[Paul Higgins] I think that we will naturally move towards wearable systems that will become more integrated into our lives. I cannot recall who said it but there is a line that I like that goes something like “it is when the technology disappears when it gets really interesting”. So in the not too distant future the use of smartphones and tablets will seem a little archaic. Wearable technology is at its early stages now and people are still fumbling around for a solution or combination of solutions that really work. However we tend to forget that tablets of different kinds were around for a long time before the iPad got such widespread adoption. Ongoing increases in computing power, changes in user interfaces, continuing miniaturisation and reduced energy requirements, plus rapid trialling of different systems and business models will move us a long way down this path in the next five years. The interfaces we deal with are likely to be even more intuitive than the ones that we have today and be a combination of wearable technology, cloud computing and projected interfaces that can be easily controlled through speech and motion.

 

5. Will humans ever decide to forgo real-life companions for virtual ones?

 

[Paul Higgins] Absolutely on several fronts. If we finally move to uploading our own consciousness (which I have significant doubts on) then virtual artificial companions are likely to be indistinguishable from “real” ones anyway. Before that in a world where we have had pet rocks, and people (including my 7 year old niece) have named their Roombas, and increasing people seem to be living alone I think that it is highly likely that semi-intelligent virtual companions are not far away.

 

6. What can we do today to prepare for technological advances of the future?

[Paul Higgins]

I always think of this in terms of a dog getting in a car and being driven along with the window open. They just accept the technology and embrace it and do not care about the technology as such, more about the experience. They just hang out the window with their tongue out and exude pure enjoyment. I think that the best thing that we can do is to embrace new technology and experiment with it continually. I do despair at times though that we are using these great technologies for trivial purposes and that some of the brightest brains in the world are focused on trivial applications because that is where the money is. We need to think a lot more deeply about the human and social applications of existing and new technologies because in the end that is all that really counts. I get depressed about technology when I read stuff like Michael Lewis’ latest book Flash Boys which describes about the use of technology to get a few milliseconds ahead of the market and cream off huge amounts of money without adding any value. At the same time I am enormously buoyed by the large numbers of people who I meet and work with who are totally engaged in making the world a better place. Last year I spoke at the Nexus Youth Philanthropy Summit in Australia and was blown away by the people in the room , mostly in their twenties, who were all doing fantastic things with technology and in particular social applications. It made me tired just to read their biographies but gave me enormous hope for the future.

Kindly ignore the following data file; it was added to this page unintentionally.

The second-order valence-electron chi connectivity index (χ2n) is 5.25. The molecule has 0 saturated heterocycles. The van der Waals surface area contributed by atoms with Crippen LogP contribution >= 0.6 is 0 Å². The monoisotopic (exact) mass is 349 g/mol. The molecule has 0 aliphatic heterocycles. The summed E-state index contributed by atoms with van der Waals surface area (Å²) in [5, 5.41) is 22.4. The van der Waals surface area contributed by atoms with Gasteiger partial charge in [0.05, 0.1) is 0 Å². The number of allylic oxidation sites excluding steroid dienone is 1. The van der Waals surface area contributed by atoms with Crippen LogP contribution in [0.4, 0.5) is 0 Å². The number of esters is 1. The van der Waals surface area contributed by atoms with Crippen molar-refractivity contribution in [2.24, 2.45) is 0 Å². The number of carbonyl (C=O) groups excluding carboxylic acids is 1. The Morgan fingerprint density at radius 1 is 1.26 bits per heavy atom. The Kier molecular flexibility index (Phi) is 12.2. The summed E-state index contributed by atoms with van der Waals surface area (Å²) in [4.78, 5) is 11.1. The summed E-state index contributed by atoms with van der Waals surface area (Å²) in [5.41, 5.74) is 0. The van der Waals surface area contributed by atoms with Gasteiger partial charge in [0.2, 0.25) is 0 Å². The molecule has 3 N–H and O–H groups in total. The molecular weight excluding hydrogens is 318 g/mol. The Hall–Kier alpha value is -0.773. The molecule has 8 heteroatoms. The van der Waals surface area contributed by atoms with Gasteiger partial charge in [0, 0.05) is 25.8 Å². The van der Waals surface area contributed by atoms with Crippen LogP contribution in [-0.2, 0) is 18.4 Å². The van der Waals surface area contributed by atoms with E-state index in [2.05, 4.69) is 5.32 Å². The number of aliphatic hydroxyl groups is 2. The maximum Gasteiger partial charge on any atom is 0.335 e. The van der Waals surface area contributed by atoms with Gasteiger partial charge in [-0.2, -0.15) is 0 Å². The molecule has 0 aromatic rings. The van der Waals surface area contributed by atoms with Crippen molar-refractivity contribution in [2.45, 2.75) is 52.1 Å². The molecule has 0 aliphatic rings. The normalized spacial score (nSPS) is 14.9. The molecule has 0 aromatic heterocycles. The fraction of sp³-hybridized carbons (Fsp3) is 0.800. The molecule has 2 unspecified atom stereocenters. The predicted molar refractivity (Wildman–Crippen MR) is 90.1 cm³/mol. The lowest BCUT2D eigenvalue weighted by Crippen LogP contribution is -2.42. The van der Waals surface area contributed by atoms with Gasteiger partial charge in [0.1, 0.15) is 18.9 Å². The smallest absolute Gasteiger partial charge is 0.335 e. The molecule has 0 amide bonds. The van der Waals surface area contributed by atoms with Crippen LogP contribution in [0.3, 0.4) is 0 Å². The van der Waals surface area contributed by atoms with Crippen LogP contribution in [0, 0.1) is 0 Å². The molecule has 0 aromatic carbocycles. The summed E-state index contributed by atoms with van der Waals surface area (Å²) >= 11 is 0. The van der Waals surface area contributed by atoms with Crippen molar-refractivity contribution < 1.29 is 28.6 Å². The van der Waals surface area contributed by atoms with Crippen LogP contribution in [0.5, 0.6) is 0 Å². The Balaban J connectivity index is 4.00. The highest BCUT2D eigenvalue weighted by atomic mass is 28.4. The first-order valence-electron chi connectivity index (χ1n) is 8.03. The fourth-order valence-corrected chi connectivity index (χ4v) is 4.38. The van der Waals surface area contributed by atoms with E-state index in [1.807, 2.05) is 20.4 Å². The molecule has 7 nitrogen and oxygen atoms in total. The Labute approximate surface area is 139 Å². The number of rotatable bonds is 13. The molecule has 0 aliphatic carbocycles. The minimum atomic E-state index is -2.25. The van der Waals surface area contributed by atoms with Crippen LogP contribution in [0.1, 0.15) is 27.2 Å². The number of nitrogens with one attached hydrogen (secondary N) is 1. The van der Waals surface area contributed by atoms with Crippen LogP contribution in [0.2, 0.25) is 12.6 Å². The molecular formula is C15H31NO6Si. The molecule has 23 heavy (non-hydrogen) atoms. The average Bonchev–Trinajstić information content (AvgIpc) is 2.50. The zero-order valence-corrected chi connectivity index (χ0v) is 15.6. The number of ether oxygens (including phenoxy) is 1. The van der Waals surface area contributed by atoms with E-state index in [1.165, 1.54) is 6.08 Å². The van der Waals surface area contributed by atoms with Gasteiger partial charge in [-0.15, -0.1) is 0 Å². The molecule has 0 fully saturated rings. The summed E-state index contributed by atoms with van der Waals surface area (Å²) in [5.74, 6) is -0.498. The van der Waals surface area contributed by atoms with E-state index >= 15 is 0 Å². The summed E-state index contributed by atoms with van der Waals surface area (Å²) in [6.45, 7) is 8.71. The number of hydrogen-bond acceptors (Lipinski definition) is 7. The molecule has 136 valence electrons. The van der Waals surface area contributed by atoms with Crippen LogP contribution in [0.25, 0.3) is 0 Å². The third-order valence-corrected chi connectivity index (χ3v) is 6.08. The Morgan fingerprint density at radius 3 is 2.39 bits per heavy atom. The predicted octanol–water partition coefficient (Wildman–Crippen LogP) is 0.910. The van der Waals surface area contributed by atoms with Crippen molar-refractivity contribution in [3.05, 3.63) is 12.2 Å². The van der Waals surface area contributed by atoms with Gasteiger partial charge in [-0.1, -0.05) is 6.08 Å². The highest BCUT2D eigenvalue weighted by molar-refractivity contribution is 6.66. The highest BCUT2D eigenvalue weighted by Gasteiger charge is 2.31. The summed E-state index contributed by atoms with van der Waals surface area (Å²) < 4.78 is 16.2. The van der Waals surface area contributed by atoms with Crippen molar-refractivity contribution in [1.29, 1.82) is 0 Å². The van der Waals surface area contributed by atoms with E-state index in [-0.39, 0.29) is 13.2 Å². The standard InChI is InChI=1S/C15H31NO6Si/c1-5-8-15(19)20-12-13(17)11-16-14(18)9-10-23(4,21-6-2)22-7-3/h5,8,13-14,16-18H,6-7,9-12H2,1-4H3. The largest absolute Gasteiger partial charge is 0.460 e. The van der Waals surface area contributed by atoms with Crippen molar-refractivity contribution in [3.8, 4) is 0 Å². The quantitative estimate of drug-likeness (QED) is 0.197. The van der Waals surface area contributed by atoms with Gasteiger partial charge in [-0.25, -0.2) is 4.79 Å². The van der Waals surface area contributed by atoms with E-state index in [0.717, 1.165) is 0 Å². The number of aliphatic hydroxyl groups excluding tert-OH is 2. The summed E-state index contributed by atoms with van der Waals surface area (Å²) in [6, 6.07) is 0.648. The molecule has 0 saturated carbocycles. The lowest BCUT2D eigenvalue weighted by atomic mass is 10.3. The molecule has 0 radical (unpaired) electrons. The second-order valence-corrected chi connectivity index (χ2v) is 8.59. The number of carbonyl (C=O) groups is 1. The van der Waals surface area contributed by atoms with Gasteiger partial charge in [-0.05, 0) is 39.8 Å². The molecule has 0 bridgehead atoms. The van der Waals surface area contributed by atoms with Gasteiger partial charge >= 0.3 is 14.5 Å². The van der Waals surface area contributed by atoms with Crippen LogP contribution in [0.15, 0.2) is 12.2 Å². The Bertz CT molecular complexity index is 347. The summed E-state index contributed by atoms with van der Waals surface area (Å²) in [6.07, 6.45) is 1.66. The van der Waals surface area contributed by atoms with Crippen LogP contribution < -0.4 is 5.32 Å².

7. Which prediction of yours didn’t come true (if any) that you were most disappointed about?

[Paul Higgins] In our work we actually eschew predictions as we believe that prediction does not work at any meaningful level of detail. Instead we work with people to envisage multiple futures and then to work with the uncertainty that is inherent in that approach and the real world. That has changed over time and we work a lot closer to the present than we used to. Having said that one of my big misses in picking up how things might we be used was the use of cameras on phones. I certainly did not consider how much they would be used and how important they would become in a personal and a political sense.

 

8. What films or books do you think best represent the future of technology? Will the world become The Jetsons soon?

[Paul Higgins] I am an avid reader of science fiction, both for enjoyment and for thinking about my own work. In that area I tend to read further in the future than our work is based. My favourite authors/books are: